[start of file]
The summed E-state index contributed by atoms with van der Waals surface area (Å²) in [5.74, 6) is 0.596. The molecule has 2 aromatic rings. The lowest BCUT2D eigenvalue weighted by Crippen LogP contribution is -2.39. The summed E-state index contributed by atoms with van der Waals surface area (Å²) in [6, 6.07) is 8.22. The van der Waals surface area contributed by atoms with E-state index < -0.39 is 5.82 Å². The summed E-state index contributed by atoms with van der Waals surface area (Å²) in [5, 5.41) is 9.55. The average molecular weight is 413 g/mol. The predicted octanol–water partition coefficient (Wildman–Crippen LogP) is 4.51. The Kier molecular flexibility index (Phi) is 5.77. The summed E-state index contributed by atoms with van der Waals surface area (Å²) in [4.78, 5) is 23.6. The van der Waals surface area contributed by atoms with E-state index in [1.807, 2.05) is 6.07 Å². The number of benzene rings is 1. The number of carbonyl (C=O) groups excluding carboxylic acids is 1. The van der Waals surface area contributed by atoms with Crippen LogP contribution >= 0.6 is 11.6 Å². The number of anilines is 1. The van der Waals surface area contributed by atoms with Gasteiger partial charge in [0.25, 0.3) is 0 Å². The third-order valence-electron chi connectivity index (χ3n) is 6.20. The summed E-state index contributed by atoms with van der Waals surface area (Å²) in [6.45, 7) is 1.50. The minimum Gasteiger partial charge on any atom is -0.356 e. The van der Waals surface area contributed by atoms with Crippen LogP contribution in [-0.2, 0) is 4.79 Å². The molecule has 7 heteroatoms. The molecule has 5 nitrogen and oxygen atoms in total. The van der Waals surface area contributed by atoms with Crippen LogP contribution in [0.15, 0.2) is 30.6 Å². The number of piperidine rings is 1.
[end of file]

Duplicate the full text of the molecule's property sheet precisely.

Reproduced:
The summed E-state index contributed by atoms with van der Waals surface area (Å²) in [5.74, 6) is 0.596. The molecule has 2 aromatic rings. The lowest BCUT2D eigenvalue weighted by Crippen LogP contribution is -2.39. The summed E-state index contributed by atoms with van der Waals surface area (Å²) in [6, 6.07) is 8.22. The van der Waals surface area contributed by atoms with E-state index < -0.39 is 5.82 Å². The summed E-state index contributed by atoms with van der Waals surface area (Å²) in [5, 5.41) is 9.55. The average molecular weight is 413 g/mol. The predicted octanol–water partition coefficient (Wildman–Crippen LogP) is 4.51. The Kier molecular flexibility index (Phi) is 5.77. The summed E-state index contributed by atoms with van der Waals surface area (Å²) in [4.78, 5) is 23.6. The van der Waals surface area contributed by atoms with E-state index in [1.807, 2.05) is 6.07 Å². The number of benzene rings is 1. The number of carbonyl (C=O) groups excluding carboxylic acids is 1. The van der Waals surface area contributed by atoms with Crippen LogP contribution >= 0.6 is 11.6 Å². The number of anilines is 1. The van der Waals surface area contributed by atoms with Gasteiger partial charge in [0.25, 0.3) is 0 Å². The third-order valence-electron chi connectivity index (χ3n) is 6.20. The summed E-state index contributed by atoms with van der Waals surface area (Å²) in [6.45, 7) is 1.50. The minimum Gasteiger partial charge on any atom is -0.356 e. The van der Waals surface area contributed by atoms with Crippen LogP contribution in [-0.2, 0) is 4.79 Å². The molecule has 7 heteroatoms. The molecule has 5 nitrogen and oxygen atoms in total. The van der Waals surface area contributed by atoms with Crippen LogP contribution in [0.15, 0.2) is 30.6 Å². The number of piperidine rings is 1.